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For a special treat, grate your own cinnamon. It is a richer, stronger flavour than the pre-ground stuff. I use my beloved microplane. If you don’t have one, it’s well worth buying. Freshly grated cinnamon on anything, from buttered toast to bananas and yoghurt, will make your day just a little more decadent. And healthy. It’s believed to reduce inflammation and be an anti-oxidant.

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Enjoy, eat healthy, and happy spring!

 

Easy, Scrumptious Maple Granola

  • 4 cups old-fashioned rolled oats
  • 1 cup pecans
  • 1 cup blanched hazelnuts
  • 1/2 cup sliced, blanched almonds
  • 1/2 cup raw sunflower seeds
  • 1/2 cup raw pumpkin seeds
  • 1/2 cup sesame seeds
  • 1/2 cup shredded coconut (sweetened or unsweetened)
  • 1/4 cup light brown sugar (packed)
  • 1 cup pure maple syrup
  • 1/4 cup vegetable oil
  • 1 tsp vanilla extract
  • 1 tsp ground cinnamon
  • 3/4 tsp salt
  • 1 cup raisins or dried fruit (optional)

Preheat the oven to 300˚F (150˚C). Cover two large cookie sheets (with sides) with parchment paper or foil.
Mix together maple syrup, vegetable oil, vanilla extract and salt in small bowl.
Mix the rest of the ingredients (except raisins or dried fruit) together in large bowl and stir in the liquid mixture.
Spread on sheets and bake for 30 minutes until golden brown, stirring occasionally. Stir in raisins or dried fruit.
Store in airtight container for up to two weeks.

the best maple syrup dressing ever

 

I was going to wait until we could pick some young dandelion greens to share this dressing recipe, but I’ve received numerous requests. This recipe comes from a dear family friend, let’s call him G. He left us too soon due to cancer. G shared this recipe during a period when healthy eating was paramount, and he was consuming greens by the bucket. The dressing is perfect coming from him—he was the ideal blend of sweet and savoury. His sense of humour, quick wit and intelligence were irresistible. And the touch of Dijon honours his French roots.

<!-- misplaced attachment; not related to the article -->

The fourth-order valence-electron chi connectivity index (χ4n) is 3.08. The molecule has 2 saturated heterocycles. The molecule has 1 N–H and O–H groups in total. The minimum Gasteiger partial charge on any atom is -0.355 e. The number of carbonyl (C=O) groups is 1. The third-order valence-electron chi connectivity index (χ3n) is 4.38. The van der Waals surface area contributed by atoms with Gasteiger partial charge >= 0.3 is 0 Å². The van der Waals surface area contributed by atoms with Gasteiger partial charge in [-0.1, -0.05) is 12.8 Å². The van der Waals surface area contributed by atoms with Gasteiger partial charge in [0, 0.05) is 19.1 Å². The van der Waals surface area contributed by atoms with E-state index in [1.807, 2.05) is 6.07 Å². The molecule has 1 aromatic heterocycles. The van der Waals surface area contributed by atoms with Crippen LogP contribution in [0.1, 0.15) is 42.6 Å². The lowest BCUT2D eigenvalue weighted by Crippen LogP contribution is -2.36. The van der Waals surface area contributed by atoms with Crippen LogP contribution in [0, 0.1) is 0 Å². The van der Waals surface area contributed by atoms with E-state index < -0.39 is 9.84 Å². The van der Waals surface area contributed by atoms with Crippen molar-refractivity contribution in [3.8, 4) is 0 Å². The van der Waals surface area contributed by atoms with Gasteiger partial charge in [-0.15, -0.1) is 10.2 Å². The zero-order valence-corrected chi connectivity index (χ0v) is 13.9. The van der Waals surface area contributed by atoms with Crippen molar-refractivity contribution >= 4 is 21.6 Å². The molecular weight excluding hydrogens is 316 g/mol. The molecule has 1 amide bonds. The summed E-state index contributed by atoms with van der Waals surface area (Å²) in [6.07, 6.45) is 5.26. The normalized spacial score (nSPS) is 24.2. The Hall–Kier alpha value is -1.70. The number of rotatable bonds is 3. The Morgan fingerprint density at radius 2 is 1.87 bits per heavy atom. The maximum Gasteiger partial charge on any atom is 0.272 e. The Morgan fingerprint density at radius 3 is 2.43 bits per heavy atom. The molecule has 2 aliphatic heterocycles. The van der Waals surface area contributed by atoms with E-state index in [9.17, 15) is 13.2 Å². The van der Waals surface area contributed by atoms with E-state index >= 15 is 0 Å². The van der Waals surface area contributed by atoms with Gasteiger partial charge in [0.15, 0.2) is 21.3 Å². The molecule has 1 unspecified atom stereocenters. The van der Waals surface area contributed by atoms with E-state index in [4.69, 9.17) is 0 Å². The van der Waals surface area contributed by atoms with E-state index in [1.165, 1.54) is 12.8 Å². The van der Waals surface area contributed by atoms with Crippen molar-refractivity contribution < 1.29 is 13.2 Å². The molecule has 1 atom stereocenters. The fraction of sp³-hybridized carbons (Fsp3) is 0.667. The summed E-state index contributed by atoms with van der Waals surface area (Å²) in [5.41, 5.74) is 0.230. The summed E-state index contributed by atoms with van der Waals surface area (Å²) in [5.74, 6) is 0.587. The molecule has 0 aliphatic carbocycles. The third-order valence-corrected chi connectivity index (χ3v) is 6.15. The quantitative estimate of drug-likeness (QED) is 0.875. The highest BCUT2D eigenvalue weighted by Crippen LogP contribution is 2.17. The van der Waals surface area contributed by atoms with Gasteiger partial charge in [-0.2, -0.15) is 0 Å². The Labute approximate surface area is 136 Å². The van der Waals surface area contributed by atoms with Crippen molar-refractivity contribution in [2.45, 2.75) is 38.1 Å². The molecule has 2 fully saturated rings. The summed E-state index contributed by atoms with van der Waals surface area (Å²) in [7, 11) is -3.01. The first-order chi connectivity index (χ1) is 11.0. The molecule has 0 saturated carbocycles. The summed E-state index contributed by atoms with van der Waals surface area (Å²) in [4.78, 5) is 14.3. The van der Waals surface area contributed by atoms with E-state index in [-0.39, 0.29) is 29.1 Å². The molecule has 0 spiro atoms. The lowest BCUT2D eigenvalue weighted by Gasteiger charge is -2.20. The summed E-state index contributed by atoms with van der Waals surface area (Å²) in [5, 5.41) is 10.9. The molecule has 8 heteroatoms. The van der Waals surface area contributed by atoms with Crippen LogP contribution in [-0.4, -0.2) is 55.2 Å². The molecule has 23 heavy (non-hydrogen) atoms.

The dressing is excellent with any mixed greens or salad, but don’t stop there. The complex layers of flavour highlight fruit and cheese plates, too. It’s beautiful dotted around figs and persimmons on a cheese and fruit dessert plate.

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A must-have, these inexpensive plastic squeeze bottles allow you to apply the dressing creatively. They come in many sizes and are a dollar or two each—well worth it to allow your plate to become a canvas. If you buy the less expensive ones without caps, like the smaller ones below, simply unscrew the lid, cover the bottle with a piece of plastic wrap, and screw the lid back on before you store in the fridge. By the way, if you want your kids to have fun decorating their pancakes, keep some pure maple syrup in a bottle like this, too.